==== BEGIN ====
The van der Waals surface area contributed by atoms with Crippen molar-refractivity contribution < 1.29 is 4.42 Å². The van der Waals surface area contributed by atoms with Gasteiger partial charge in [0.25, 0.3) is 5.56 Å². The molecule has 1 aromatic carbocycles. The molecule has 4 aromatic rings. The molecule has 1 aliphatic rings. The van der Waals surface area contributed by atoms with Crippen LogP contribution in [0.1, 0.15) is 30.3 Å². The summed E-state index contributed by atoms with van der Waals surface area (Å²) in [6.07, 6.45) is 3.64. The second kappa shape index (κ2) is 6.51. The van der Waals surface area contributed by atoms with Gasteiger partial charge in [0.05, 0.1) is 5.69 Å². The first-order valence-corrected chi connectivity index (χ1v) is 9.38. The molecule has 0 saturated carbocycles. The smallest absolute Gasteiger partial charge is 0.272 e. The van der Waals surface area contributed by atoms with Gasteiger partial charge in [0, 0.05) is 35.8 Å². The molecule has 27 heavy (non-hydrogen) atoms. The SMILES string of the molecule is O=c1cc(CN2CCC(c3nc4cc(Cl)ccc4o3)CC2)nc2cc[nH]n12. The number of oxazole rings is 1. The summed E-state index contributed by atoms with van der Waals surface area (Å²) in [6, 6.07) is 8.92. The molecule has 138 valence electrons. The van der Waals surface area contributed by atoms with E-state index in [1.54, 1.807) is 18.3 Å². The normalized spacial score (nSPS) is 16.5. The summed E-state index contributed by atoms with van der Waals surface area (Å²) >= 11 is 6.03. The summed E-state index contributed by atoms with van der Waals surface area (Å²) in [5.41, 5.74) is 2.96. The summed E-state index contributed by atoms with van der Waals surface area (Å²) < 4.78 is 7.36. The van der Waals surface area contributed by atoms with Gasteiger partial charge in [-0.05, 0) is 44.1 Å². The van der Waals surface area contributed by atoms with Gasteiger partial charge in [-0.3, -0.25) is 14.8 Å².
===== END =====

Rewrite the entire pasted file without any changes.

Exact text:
The van der Waals surface area contributed by atoms with Crippen molar-refractivity contribution < 1.29 is 4.42 Å². The van der Waals surface area contributed by atoms with Gasteiger partial charge in [0.25, 0.3) is 5.56 Å². The molecule has 1 aromatic carbocycles. The molecule has 4 aromatic rings. The molecule has 1 aliphatic rings. The van der Waals surface area contributed by atoms with Crippen LogP contribution in [0.1, 0.15) is 30.3 Å². The summed E-state index contributed by atoms with van der Waals surface area (Å²) in [6.07, 6.45) is 3.64. The second kappa shape index (κ2) is 6.51. The van der Waals surface area contributed by atoms with Gasteiger partial charge in [0.05, 0.1) is 5.69 Å². The first-order valence-corrected chi connectivity index (χ1v) is 9.38. The molecule has 0 saturated carbocycles. The smallest absolute Gasteiger partial charge is 0.272 e. The van der Waals surface area contributed by atoms with Gasteiger partial charge in [0, 0.05) is 35.8 Å². The molecule has 27 heavy (non-hydrogen) atoms. The SMILES string of the molecule is O=c1cc(CN2CCC(c3nc4cc(Cl)ccc4o3)CC2)nc2cc[nH]n12. The number of oxazole rings is 1. The summed E-state index contributed by atoms with van der Waals surface area (Å²) in [6, 6.07) is 8.92. The molecule has 138 valence electrons. The van der Waals surface area contributed by atoms with E-state index in [1.54, 1.807) is 18.3 Å². The normalized spacial score (nSPS) is 16.5. The summed E-state index contributed by atoms with van der Waals surface area (Å²) >= 11 is 6.03. The summed E-state index contributed by atoms with van der Waals surface area (Å²) in [5.41, 5.74) is 2.96. The summed E-state index contributed by atoms with van der Waals surface area (Å²) < 4.78 is 7.36. The van der Waals surface area contributed by atoms with Gasteiger partial charge in [-0.05, 0) is 44.1 Å². The van der Waals surface area contributed by atoms with Gasteiger partial charge in [-0.3, -0.25) is 14.8 Å².